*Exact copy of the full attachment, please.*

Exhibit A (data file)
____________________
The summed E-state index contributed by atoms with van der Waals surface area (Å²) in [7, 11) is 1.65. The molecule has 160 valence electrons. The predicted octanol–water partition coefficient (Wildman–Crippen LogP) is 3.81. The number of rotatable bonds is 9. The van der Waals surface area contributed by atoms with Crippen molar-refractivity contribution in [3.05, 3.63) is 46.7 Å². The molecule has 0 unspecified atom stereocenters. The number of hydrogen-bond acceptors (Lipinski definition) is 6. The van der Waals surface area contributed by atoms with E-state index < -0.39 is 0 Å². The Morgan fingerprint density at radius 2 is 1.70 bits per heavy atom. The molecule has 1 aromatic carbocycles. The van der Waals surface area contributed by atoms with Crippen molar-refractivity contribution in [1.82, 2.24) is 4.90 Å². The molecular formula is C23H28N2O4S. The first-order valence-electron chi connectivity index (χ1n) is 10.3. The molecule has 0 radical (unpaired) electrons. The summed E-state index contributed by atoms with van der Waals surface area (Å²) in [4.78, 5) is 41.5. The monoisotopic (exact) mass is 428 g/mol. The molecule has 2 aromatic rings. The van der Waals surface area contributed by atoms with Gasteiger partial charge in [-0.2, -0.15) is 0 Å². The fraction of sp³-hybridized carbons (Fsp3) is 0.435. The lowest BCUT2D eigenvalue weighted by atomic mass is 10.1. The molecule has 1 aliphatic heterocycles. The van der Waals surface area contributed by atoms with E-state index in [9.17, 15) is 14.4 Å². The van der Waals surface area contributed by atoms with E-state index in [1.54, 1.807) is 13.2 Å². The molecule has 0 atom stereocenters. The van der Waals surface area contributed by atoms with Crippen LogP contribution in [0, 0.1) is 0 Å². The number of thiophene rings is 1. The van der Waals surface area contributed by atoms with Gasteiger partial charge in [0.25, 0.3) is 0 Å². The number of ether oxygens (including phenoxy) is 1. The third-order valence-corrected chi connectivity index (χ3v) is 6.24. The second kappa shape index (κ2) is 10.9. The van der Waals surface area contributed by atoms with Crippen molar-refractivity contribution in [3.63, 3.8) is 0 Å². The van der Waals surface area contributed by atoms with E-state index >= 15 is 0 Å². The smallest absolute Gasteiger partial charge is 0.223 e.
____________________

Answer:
The summed E-state index contributed by atoms with van der Waals surface area (Å²) in [7, 11) is 1.65. The molecule has 160 valence electrons. The predicted octanol–water partition coefficient (Wildman–Crippen LogP) is 3.81. The number of rotatable bonds is 9. The van der Waals surface area contributed by atoms with Crippen molar-refractivity contribution in [3.05, 3.63) is 46.7 Å². The molecule has 0 unspecified atom stereocenters. The number of hydrogen-bond acceptors (Lipinski definition) is 6. The van der Waals surface area contributed by atoms with E-state index < -0.39 is 0 Å². The Morgan fingerprint density at radius 2 is 1.70 bits per heavy atom. The molecule has 1 aromatic carbocycles. The van der Waals surface area contributed by atoms with Crippen molar-refractivity contribution in [1.82, 2.24) is 4.90 Å². The molecular formula is C23H28N2O4S. The first-order valence-electron chi connectivity index (χ1n) is 10.3. The molecule has 0 radical (unpaired) electrons. The summed E-state index contributed by atoms with van der Waals surface area (Å²) in [4.78, 5) is 41.5. The monoisotopic (exact) mass is 428 g/mol. The molecule has 2 aromatic rings. The van der Waals surface area contributed by atoms with Gasteiger partial charge in [-0.2, -0.15) is 0 Å². The fraction of sp³-hybridized carbons (Fsp3) is 0.435. The lowest BCUT2D eigenvalue weighted by atomic mass is 10.1. The molecule has 1 aliphatic heterocycles. The van der Waals surface area contributed by atoms with E-state index in [9.17, 15) is 14.4 Å². The van der Waals surface area contributed by atoms with E-state index in [1.54, 1.807) is 13.2 Å². The molecule has 0 atom stereocenters. The van der Waals surface area contributed by atoms with Crippen LogP contribution in [0, 0.1) is 0 Å². The number of thiophene rings is 1. The van der Waals surface area contributed by atoms with Gasteiger partial charge in [0.25, 0.3) is 0 Å². The number of ether oxygens (including phenoxy) is 1. The third-order valence-corrected chi connectivity index (χ3v) is 6.24. The second kappa shape index (κ2) is 10.9. The van der Waals surface area contributed by atoms with Crippen molar-refractivity contribution in [3.63, 3.8) is 0 Å². The van der Waals surface area contributed by atoms with E-state index >= 15 is 0 Å². The smallest absolute Gasteiger partial charge is 0.223 e.